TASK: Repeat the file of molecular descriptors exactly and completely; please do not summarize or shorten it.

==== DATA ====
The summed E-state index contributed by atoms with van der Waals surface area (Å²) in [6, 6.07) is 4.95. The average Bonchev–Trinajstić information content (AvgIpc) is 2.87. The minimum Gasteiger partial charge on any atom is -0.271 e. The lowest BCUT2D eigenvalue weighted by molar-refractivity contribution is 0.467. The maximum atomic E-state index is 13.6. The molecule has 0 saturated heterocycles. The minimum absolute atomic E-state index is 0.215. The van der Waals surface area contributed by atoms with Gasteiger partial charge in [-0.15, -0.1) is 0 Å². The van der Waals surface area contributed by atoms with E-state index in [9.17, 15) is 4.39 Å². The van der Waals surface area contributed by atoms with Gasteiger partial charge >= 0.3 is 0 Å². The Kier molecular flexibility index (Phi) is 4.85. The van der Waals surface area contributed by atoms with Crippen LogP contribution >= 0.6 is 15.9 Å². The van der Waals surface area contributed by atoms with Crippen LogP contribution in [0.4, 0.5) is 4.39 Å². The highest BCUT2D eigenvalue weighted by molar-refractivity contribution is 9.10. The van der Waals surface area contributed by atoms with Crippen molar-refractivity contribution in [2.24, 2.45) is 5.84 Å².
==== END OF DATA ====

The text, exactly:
The summed E-state index contributed by atoms with van der Waals surface area (Å²) in [6, 6.07) is 4.95. The average Bonchev–Trinajstić information content (AvgIpc) is 2.87. The minimum Gasteiger partial charge on any atom is -0.271 e. The lowest BCUT2D eigenvalue weighted by molar-refractivity contribution is 0.467. The maximum atomic E-state index is 13.6. The molecule has 0 saturated heterocycles. The minimum absolute atomic E-state index is 0.215. The van der Waals surface area contributed by atoms with Gasteiger partial charge in [-0.15, -0.1) is 0 Å². The van der Waals surface area contributed by atoms with E-state index in [9.17, 15) is 4.39 Å². The van der Waals surface area contributed by atoms with Gasteiger partial charge >= 0.3 is 0 Å². The Kier molecular flexibility index (Phi) is 4.85. The van der Waals surface area contributed by atoms with Crippen LogP contribution >= 0.6 is 15.9 Å². The van der Waals surface area contributed by atoms with Crippen LogP contribution in [0.4, 0.5) is 4.39 Å². The highest BCUT2D eigenvalue weighted by molar-refractivity contribution is 9.10. The van der Waals surface area contributed by atoms with Crippen molar-refractivity contribution in [2.24, 2.45) is 5.84 Å².